The view from my kitchen window …

… is good today despite the pouring rain. I can see the 15 bird feeders, some hanging from the trees the others from a feeding station. Around the corner suspended from the fir tree are another six feeders. They hold a variety of tempting foods; peanuts, mixed seeds, insect suet pellets, suet balls and sunflower seeds. I read that goldfinches love niger seeds so I bought them only to find that no bird in my garden would eat them. My birds seem to be selective eaters. The sparrows arrived from their usual haunt in the front garden. They and the robins have learnt to land and eat from the feeders although it took a long time. Today they were rubbing shoulders with each other feeding eagerly, the blackbirds, dunnocks and chaffinches waiting underneath for the scraps were soon joined by the fat wood pigeons and the collared doves.

A male pheasant strutted across the garden to join in but not until he had chased the pesky grey squirrel away. To watch a pheasant or a moorhen chase a squirrel is fascinating. The squirrels even run from a baby moorhen chick. Not as brave as they make out!

The nuthatch put in an appearance. They had babies last year and it was lovely to see them bring their young to eat the sunflower seeds. The long tailed tits arrived in a flock then dispersed to all the feeding areas. The blue tits, great tits and coal tits had to wait their turn and made their feelings known from the sanctuary of the bushes.

The sparrow hawks must have fed well somewhere else as there was no sign of them today. I saw a little bobbing action out of the corner of my eye. It was a grey wagtail, the first I have seen for a couple of years. We have a pair of pied wagtails who run up and down the roof then bob along the drive. They nest in our neighbor’s stables opposite but they were absent today. No sign of the mistle thrushes either who much prefer two doors up where they have their favourite stone anvil and a plentiful supply of snails. Even the usual magpies, rooks, crows and jackdaws were non showers.

The greater spotted woodpeckers landed on the suet pellets and balls. Sometimes we have up to five between four feeders. I could see the green woodpecker in the distance as it suddenly took off from the bank. If you count the buzzards high in the sky that makes sixteen different species today. A good count and a delightful way to complete the mundane task of washing up. Sometimes life isn’t so bad.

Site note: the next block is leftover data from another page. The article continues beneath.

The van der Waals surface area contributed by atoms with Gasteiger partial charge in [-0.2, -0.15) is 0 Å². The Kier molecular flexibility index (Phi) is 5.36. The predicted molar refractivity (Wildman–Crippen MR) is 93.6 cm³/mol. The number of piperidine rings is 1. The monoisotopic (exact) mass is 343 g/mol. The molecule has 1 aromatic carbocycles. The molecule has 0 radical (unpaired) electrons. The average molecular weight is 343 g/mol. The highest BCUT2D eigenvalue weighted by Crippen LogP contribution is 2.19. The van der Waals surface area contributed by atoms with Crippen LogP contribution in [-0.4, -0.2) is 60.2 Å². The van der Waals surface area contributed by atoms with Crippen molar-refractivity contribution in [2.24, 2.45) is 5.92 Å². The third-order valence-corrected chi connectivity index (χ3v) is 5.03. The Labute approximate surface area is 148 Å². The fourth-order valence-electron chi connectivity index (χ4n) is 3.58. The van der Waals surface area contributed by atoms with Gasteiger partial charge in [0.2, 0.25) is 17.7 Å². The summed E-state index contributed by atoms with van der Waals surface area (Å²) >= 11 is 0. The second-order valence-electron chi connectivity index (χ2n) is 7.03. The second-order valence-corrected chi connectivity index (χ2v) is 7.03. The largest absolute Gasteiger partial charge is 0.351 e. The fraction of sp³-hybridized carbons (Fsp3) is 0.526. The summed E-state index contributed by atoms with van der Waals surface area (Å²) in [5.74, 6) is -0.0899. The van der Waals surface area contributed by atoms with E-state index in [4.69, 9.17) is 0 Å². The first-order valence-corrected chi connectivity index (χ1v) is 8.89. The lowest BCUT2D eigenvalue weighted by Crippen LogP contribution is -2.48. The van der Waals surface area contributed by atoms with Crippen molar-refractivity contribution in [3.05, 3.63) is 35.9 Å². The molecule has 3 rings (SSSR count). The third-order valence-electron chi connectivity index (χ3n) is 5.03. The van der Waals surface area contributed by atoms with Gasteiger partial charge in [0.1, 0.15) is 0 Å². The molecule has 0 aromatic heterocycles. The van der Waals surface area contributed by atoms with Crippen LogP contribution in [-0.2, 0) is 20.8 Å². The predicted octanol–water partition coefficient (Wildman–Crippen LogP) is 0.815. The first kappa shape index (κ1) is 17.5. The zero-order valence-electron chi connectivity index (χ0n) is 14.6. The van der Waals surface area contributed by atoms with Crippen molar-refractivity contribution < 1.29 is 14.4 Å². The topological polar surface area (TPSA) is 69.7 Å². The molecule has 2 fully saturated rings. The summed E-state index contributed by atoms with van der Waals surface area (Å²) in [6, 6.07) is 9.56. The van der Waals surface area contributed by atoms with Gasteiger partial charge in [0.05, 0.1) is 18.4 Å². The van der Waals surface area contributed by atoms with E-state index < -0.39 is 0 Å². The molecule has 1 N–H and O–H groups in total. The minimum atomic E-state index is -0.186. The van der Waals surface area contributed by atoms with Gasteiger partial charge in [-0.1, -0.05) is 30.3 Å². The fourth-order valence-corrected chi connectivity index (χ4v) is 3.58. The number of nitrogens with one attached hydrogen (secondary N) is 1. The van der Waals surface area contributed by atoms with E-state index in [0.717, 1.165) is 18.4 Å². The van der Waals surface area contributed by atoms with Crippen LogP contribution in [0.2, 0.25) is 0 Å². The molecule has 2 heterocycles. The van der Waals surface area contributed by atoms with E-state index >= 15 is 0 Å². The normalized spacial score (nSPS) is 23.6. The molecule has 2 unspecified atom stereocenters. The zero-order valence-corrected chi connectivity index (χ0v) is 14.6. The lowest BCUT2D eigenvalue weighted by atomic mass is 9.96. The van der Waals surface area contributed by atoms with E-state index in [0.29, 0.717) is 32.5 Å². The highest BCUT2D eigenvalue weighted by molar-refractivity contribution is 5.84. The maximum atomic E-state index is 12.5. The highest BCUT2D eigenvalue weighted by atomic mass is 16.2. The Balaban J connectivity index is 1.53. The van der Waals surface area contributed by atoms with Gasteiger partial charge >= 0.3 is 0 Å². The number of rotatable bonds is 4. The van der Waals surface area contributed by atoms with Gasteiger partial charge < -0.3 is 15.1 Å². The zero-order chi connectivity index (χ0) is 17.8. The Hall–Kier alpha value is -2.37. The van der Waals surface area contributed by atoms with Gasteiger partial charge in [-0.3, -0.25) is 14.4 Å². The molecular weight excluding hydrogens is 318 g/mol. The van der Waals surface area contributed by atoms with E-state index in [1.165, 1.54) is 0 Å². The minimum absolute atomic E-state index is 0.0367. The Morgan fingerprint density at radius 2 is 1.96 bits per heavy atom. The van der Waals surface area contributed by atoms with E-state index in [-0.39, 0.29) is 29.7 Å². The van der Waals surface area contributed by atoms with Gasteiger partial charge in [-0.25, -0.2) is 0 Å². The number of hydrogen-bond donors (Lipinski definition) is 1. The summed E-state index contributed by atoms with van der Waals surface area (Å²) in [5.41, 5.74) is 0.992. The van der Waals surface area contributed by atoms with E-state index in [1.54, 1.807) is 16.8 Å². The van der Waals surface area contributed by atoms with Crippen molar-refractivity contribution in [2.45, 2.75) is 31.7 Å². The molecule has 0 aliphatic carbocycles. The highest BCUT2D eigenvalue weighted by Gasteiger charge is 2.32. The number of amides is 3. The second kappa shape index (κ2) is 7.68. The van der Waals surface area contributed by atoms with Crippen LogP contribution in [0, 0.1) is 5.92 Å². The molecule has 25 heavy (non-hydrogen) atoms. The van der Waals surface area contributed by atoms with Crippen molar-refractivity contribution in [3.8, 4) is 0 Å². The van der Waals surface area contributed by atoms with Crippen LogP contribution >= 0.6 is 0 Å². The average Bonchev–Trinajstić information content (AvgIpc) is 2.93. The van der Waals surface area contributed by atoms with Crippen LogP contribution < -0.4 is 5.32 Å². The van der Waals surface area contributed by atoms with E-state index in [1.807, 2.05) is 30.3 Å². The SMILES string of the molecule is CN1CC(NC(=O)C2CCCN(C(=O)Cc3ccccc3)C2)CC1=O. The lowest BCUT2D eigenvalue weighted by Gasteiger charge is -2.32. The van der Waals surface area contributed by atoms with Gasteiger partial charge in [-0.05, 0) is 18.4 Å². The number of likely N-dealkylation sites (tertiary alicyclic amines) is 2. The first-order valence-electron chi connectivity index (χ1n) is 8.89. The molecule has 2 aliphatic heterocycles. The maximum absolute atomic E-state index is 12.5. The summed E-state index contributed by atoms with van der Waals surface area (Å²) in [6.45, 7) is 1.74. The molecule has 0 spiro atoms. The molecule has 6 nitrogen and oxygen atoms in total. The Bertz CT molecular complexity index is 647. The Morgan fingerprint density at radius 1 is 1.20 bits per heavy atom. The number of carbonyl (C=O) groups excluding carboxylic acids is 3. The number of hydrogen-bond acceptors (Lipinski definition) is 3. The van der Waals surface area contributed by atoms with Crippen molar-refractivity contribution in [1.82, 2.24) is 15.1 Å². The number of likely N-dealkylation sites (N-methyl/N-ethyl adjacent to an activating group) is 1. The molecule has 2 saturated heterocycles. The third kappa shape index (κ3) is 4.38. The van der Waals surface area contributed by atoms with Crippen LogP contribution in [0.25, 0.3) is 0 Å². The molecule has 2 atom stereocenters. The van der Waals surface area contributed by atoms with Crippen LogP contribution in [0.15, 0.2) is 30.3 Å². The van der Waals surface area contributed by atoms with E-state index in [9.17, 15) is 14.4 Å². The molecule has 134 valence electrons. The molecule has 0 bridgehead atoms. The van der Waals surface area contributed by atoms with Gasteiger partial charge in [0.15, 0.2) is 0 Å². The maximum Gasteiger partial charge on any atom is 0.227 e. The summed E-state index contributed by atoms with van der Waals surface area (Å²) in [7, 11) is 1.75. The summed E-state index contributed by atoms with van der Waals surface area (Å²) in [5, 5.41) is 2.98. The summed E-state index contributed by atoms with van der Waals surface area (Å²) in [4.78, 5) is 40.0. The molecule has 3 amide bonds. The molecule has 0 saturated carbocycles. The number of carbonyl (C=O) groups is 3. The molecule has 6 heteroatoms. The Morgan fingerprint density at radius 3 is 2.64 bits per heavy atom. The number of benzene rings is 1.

Briony Allen

Where the wild flowers grow

Will there be White Violets left to flower beside the Purple ones by the Village Hall bench in a couple of months? And will Germander Speedwell and Yellow Archangel , blue and gold together with Wood Avens meet me on the corner of Trumpet’s Lane in early May?

Greater Celandine hidden in the hedge near the gate to South Cottage with its orange sap for warts, comes back faithfully every Spring. And oh, new orchids in the Upper Churchyard at St. John’s bring special focus to our visit to family graves. How my mother loved Ox-Eye Daisies when she was alive – she would have so loved to see it now looking so natural.

And then the damp wild verge on the corner of Toll Rd with its Greater Willow Herb and Sweet Galingale left tall as shelter for larvae, winter food for small creatures and spring emerging insects. Could we see glow worms back this year, once visible all along the verges in late summer?

Has 2020 brought you nearer to nature as its legacy to us all? Do you find yourself caring more about its survival in bleak times than tidying it away and do your eyes have a softer gaze at plants here and there struggling to keep their heads above the cutting line?

A generation ago someone called Mrs Roberts used to take children on Nature Walks round the village. We could offer to do a Village Walk in Spring if there is interest. Last year there was a Blue Bodied Chaser Dragonfly on the hedge outside the Church newly emerging. You never know what you might find this Spring! We need them all ..

If you would like to be involved with the Wild About Warbleton Project then please do email info@bodle.com to be put in touch with Caroline or Flowie or join the Whatsapp group who share spotting of wildflowers seen around the village.

Wild About Warbleton

Biodiversity ..

.. is the survival of all species on the planet – humans and nature are inextricably intertwined.

The carbon storage of a biodiverse meadow or fragment is capable of better carbon storage than a mature woodland over the same square meterage.  (see Plantlife website). That is to do with the health of the soil beneath and interaction of everything that is alive and working well.

Wild About Warbleton is a lobby group that promotes biodiversity in our locality, through protecting wildflowers and encouraging pollinators for butterflies and bees to thrive in verges, hedgerows, meadows and anywhere else they can.

It is linked with a larger network of “Wild Abouts” that are growing across East Sussex, as people are recognising the critical role that biodiversity has to play. There is now a legal requirement for councils, churches and Statutory Authorities to change their policies to meet the national targets on biodiversity.

If you are interested in becoming more informed about the biodiversity in Bodle Street Green and further afield then do ask to join the Wild About Warbleton WhatsApp group. It is administered by William Del Tufo who will invite you to join on 07515 402946.